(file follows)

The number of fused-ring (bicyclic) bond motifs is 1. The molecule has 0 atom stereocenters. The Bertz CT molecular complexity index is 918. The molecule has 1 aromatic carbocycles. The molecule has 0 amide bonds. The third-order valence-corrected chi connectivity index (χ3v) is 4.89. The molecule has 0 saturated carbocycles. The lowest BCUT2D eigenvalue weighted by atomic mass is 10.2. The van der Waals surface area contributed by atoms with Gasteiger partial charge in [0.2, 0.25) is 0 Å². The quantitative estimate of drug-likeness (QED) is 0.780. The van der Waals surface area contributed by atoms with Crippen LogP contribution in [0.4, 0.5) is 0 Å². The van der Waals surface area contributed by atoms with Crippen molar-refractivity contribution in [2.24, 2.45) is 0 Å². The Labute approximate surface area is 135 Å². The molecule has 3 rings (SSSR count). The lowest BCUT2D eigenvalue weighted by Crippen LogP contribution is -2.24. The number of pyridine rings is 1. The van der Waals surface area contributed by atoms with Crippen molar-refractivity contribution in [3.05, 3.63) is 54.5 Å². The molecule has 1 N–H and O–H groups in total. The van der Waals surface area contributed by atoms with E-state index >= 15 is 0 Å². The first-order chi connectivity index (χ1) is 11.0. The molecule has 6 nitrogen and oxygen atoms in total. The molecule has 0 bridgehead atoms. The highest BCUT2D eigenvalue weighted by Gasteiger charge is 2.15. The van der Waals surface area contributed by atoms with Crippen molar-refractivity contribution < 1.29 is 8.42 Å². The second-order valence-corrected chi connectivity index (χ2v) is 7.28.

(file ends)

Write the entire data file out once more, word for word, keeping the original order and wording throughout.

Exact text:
The number of fused-ring (bicyclic) bond motifs is 1. The molecule has 0 atom stereocenters. The Bertz CT molecular complexity index is 918. The molecule has 1 aromatic carbocycles. The molecule has 0 amide bonds. The third-order valence-corrected chi connectivity index (χ3v) is 4.89. The molecule has 0 saturated carbocycles. The lowest BCUT2D eigenvalue weighted by atomic mass is 10.2. The van der Waals surface area contributed by atoms with Gasteiger partial charge in [0.2, 0.25) is 0 Å². The quantitative estimate of drug-likeness (QED) is 0.780. The van der Waals surface area contributed by atoms with Crippen LogP contribution in [0.4, 0.5) is 0 Å². The van der Waals surface area contributed by atoms with Crippen molar-refractivity contribution in [2.24, 2.45) is 0 Å². The Labute approximate surface area is 135 Å². The molecule has 3 rings (SSSR count). The lowest BCUT2D eigenvalue weighted by Crippen LogP contribution is -2.24. The number of pyridine rings is 1. The van der Waals surface area contributed by atoms with Crippen molar-refractivity contribution in [3.05, 3.63) is 54.5 Å². The molecule has 1 N–H and O–H groups in total. The van der Waals surface area contributed by atoms with E-state index >= 15 is 0 Å². The first-order chi connectivity index (χ1) is 11.0. The molecule has 6 nitrogen and oxygen atoms in total. The molecule has 0 bridgehead atoms. The highest BCUT2D eigenvalue weighted by Gasteiger charge is 2.15. The van der Waals surface area contributed by atoms with Crippen molar-refractivity contribution < 1.29 is 8.42 Å². The second-order valence-corrected chi connectivity index (χ2v) is 7.28.